TERRE HAUTE, Ind. (WTHI) A fall 2013 report from the U.S.D.A said small farms account for close to $4.8 billion of the United States economy. Growing those dollars here in the Wabash Valley brought several farmers back to class Wednesday night.
Money doesn’t grow on trees, but it may grow in the soil. According to Vigo County’s Purdue Extension Office a large section of small farms make up the Wabash Valley agricultural community. Since 2007 that number of small farms in our backyard has grown; not co-incidentally with help from a growing trend.
“The interest in local foods and organizations like food hubs (drives it),” Jim Luzar from the Purdue Extension office said. “There’s a lot more interest in local production of agriculture.”
It is an interest that turned farmers into students Wednesday night. At the Small Farm Clinic held by the Purdue Extension Office in classrooms on Ivy Tech’s campus.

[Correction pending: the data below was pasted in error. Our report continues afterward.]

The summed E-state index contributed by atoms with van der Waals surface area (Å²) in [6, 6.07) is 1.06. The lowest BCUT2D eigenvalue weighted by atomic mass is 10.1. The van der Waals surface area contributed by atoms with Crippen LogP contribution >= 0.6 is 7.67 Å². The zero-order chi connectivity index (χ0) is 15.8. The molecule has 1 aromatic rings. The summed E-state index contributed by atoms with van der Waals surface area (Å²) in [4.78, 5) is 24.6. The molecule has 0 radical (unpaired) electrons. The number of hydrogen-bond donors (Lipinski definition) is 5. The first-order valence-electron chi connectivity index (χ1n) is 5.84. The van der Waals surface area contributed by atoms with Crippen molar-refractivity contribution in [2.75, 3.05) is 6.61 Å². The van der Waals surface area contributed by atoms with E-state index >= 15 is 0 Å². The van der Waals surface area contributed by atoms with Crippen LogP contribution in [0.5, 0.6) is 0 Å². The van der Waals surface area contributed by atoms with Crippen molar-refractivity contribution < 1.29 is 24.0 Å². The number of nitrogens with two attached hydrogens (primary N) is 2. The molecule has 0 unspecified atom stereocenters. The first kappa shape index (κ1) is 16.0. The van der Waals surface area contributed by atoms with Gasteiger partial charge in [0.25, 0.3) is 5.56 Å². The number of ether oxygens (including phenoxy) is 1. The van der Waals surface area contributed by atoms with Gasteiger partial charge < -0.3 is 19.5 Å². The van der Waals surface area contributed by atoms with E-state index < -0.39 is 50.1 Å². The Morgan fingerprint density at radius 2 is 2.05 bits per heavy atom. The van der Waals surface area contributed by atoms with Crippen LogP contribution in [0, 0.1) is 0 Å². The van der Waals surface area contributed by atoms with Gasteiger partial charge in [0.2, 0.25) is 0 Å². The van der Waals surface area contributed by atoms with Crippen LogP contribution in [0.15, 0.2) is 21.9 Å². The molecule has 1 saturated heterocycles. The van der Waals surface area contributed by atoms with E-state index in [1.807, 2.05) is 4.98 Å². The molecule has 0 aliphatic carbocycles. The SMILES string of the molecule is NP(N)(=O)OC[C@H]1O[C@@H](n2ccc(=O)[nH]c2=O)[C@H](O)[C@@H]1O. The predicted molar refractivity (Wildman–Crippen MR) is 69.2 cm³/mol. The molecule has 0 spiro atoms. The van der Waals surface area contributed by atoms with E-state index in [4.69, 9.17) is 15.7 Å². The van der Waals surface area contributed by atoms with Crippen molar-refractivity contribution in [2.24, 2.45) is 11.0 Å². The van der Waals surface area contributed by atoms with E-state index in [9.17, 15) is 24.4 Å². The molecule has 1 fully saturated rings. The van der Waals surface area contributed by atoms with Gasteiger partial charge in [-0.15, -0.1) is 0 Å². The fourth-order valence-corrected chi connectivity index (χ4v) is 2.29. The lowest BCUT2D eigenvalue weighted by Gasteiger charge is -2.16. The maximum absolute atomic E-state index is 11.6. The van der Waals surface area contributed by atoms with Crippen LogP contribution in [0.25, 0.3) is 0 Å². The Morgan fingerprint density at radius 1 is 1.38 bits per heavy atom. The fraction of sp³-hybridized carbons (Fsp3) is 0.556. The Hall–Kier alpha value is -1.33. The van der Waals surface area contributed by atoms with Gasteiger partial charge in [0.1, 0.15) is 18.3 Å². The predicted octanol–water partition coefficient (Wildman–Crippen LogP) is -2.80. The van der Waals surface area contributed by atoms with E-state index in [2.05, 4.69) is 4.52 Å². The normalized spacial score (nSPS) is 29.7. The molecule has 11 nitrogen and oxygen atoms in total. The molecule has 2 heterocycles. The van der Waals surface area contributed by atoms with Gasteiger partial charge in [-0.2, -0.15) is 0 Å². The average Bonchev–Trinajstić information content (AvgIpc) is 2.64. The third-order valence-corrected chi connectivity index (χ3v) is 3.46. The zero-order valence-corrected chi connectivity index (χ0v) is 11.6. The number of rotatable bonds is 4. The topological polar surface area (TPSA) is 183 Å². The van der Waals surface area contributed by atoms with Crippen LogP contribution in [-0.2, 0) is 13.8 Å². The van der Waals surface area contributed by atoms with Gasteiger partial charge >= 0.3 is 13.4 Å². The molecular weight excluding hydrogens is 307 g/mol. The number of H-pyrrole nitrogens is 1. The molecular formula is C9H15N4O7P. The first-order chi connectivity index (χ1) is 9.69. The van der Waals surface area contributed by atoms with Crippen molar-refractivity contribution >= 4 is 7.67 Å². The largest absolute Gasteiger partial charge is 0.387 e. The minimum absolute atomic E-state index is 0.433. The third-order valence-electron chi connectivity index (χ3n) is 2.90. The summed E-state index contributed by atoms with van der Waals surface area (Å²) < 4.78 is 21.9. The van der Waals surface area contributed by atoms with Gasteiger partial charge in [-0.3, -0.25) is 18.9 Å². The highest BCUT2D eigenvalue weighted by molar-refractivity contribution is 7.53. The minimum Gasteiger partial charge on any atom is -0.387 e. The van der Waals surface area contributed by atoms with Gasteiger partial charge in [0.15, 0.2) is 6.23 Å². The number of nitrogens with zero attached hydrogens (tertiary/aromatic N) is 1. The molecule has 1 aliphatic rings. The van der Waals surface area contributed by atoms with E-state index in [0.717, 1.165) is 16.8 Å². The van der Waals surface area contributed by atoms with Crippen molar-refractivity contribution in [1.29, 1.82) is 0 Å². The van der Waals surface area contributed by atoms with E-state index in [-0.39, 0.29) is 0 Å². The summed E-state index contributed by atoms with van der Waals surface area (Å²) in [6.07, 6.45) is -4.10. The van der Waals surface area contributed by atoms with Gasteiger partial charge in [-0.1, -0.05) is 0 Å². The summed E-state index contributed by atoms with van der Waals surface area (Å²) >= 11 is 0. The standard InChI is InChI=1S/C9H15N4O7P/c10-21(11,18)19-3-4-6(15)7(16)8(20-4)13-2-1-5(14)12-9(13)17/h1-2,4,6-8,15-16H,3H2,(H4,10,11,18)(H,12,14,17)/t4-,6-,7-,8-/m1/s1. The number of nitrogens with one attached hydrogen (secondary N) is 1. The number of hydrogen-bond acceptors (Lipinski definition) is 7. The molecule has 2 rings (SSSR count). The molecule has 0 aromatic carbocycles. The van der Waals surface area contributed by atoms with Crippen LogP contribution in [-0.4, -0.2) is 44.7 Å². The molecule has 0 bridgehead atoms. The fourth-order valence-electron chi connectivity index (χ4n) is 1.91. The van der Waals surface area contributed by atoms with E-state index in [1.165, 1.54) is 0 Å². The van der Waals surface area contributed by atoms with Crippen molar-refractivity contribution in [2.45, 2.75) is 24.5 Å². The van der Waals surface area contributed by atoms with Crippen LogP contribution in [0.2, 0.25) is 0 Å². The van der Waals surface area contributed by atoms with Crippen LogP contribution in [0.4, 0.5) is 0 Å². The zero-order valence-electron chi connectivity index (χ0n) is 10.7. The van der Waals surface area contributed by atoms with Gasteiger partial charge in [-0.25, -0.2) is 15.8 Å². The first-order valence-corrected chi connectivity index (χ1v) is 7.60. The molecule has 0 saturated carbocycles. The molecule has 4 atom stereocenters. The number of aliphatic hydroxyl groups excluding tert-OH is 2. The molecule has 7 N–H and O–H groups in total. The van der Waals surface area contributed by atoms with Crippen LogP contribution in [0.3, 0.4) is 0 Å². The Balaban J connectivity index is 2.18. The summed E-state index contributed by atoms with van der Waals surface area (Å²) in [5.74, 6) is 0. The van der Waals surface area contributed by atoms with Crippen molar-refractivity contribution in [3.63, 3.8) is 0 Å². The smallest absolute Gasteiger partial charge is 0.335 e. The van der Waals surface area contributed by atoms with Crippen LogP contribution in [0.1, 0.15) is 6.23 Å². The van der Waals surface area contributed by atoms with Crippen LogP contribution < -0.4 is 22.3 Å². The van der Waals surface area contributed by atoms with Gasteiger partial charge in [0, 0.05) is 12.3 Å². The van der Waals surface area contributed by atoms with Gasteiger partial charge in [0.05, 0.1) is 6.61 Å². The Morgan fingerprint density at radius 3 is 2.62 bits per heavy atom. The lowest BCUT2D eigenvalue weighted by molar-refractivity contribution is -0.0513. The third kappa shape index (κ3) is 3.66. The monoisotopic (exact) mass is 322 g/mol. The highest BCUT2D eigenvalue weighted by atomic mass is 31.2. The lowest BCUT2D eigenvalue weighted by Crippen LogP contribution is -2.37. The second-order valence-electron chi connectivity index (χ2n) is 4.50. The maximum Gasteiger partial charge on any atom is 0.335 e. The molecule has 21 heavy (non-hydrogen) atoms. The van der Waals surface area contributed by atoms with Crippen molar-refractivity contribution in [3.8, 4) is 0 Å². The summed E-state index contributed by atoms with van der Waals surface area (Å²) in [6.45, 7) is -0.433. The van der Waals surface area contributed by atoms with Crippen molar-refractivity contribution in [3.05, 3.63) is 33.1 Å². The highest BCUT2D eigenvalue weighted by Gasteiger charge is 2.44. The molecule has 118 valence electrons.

“The break out sessions are going to provide more information and material on backyard poultry, pasture management, farm record keeping vegetable production starting a food business,” Luzar explained.
New farmers alongside older diligently taking notes like freshman in college. For folks like Elias Donker, this clinic is a kick off to a new career for him and his family.
“The business we are going to open is going to be our primary source of income,” Donker explained. “It’s always been our dream since we came home from the army to work a small farm.”
That’s why he and his family divided up the sessions to learn as much as they can about creating not only a small farm, but a living out of their slice of land.
“With a small acreage farm the biggest gamble you’re making is you don’t have a whole lot of room to make a mistake and especially in a commercial direct to a consumer business you’ve got to be able to bring a good product and it’s gotta be something that’s predictable,” Donker said.
“We’d like to get to the point where all of us are employed by (the farm.)”